Top British F-35 Pilot On How His Fledgling Team Is Forging Its Own Path Forward

A senior F-35 commander explains the triumphs and tribulations of operating the UK's first stealth fighter.

Jamie Hunter

As British armed forces await the official outcome of the forthcoming government defense review and possible cuts to the UK’s F-35B procurement plans, the Royal Air Force and Royal Navy are jointly gearing up for a massive global deployment that will be spearheaded by the fledgling UK Lightning Force. Group Captain Jim Beck is the current Station Commander of RAF Marham, the home base of the British Lightning Force. He is a pilot who has flown the F-35 during some of its most exacting operational evaluations. Few people are better positioned to understand and explain the intricacies and challenges of growing a cadre of operators and aircraft to form a brand new stealth fighter force. Ahead of the high-profile deployment, Beck sat down with The War Zone to explain some of the critical issues in re-establishing Britain's carrier strike force.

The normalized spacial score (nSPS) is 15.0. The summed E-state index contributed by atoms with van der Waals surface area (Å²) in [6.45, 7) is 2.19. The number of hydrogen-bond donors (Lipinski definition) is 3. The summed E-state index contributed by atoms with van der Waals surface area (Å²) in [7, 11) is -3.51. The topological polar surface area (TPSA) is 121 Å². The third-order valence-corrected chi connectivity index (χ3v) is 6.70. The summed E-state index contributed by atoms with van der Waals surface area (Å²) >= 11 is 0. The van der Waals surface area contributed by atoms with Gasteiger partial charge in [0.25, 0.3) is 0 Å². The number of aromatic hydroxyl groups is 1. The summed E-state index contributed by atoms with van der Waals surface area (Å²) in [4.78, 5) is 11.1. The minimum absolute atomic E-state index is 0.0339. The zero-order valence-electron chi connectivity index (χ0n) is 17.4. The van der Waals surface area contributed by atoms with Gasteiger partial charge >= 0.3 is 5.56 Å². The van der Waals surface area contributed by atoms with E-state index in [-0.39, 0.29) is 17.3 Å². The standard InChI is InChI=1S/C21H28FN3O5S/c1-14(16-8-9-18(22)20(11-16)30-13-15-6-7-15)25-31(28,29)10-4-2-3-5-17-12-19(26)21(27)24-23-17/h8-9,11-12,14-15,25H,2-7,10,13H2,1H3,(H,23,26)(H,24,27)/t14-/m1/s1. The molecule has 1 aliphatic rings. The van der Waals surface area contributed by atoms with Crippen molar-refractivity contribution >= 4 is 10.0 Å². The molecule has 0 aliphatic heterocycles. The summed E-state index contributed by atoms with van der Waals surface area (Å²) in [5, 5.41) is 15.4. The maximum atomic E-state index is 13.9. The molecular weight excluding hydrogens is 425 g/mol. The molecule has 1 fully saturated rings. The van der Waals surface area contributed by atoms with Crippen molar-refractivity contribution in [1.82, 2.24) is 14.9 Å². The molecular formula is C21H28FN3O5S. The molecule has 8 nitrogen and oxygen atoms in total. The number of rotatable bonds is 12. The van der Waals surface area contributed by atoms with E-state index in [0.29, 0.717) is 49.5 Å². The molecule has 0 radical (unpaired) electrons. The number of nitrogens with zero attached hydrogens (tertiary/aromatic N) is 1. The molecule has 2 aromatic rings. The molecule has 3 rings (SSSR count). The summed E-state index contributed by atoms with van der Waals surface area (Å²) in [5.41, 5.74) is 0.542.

The UK's F-35 Lightning Force will undertake its first sustained operational tasking this spring as it deploys aboard HMS Queen Elizabeth as part of Carrier Strike Group (CSG) for CSG21, a combined operation with the U.S. Marine Corps. A large UK/U.S. complement of F-35Bs will embark the Royal Navy’s new flagship aircraft carrier for an operational deployment that is likely to include periods in the Mediterranean and the Indo-Pacific region.

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British F-35Bs alongside examples from the USMC during the Groupex exercise in 2020.

The CSG21 deployment is a major milestone in the British F-35 program. It is a manifestation of the deep UK/U.S. defense and security relationship, and it represents the rebirth of British carrier strike capability just over a decade after Joint Force Harrier was dramatically axed in 2010. Group Captain Beck has been at the center of the joint Royal Air Force/Royal Navy Lightning Force in recent years, having been the first commander of the UK F-35 Operational Evaluation Unit, No 17 Test and Evaluation Squadron, at Edwards Air Force Base in California. “This is going to be the most potent combat air platform of all time,” he told The War Zone in an exclusive interview.